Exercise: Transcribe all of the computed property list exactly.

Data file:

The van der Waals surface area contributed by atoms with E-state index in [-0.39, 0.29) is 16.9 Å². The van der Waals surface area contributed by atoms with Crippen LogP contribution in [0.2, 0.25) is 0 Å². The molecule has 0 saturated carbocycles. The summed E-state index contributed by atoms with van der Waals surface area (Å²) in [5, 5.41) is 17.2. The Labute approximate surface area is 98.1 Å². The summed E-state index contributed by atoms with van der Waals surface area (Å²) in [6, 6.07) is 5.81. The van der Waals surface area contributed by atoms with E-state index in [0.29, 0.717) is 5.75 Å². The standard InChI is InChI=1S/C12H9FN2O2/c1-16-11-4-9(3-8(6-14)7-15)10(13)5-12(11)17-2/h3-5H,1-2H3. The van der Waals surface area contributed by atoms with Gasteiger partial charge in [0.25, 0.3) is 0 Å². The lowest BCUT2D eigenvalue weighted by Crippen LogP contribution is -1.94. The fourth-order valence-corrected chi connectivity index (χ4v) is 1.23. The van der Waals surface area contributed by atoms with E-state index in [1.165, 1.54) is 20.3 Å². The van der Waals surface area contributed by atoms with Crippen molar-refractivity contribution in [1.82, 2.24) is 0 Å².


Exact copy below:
The van der Waals surface area contributed by atoms with E-state index in [-0.39, 0.29) is 16.9 Å². The van der Waals surface area contributed by atoms with Crippen LogP contribution in [0.2, 0.25) is 0 Å². The molecule has 0 saturated carbocycles. The summed E-state index contributed by atoms with van der Waals surface area (Å²) in [5, 5.41) is 17.2. The Labute approximate surface area is 98.1 Å². The summed E-state index contributed by atoms with van der Waals surface area (Å²) in [6, 6.07) is 5.81. The van der Waals surface area contributed by atoms with E-state index in [0.29, 0.717) is 5.75 Å². The standard InChI is InChI=1S/C12H9FN2O2/c1-16-11-4-9(3-8(6-14)7-15)10(13)5-12(11)17-2/h3-5H,1-2H3. The van der Waals surface area contributed by atoms with Gasteiger partial charge in [0.25, 0.3) is 0 Å². The lowest BCUT2D eigenvalue weighted by Crippen LogP contribution is -1.94. The fourth-order valence-corrected chi connectivity index (χ4v) is 1.23. The van der Waals surface area contributed by atoms with E-state index in [1.165, 1.54) is 20.3 Å². The van der Waals surface area contributed by atoms with Crippen molar-refractivity contribution in [1.82, 2.24) is 0 Å².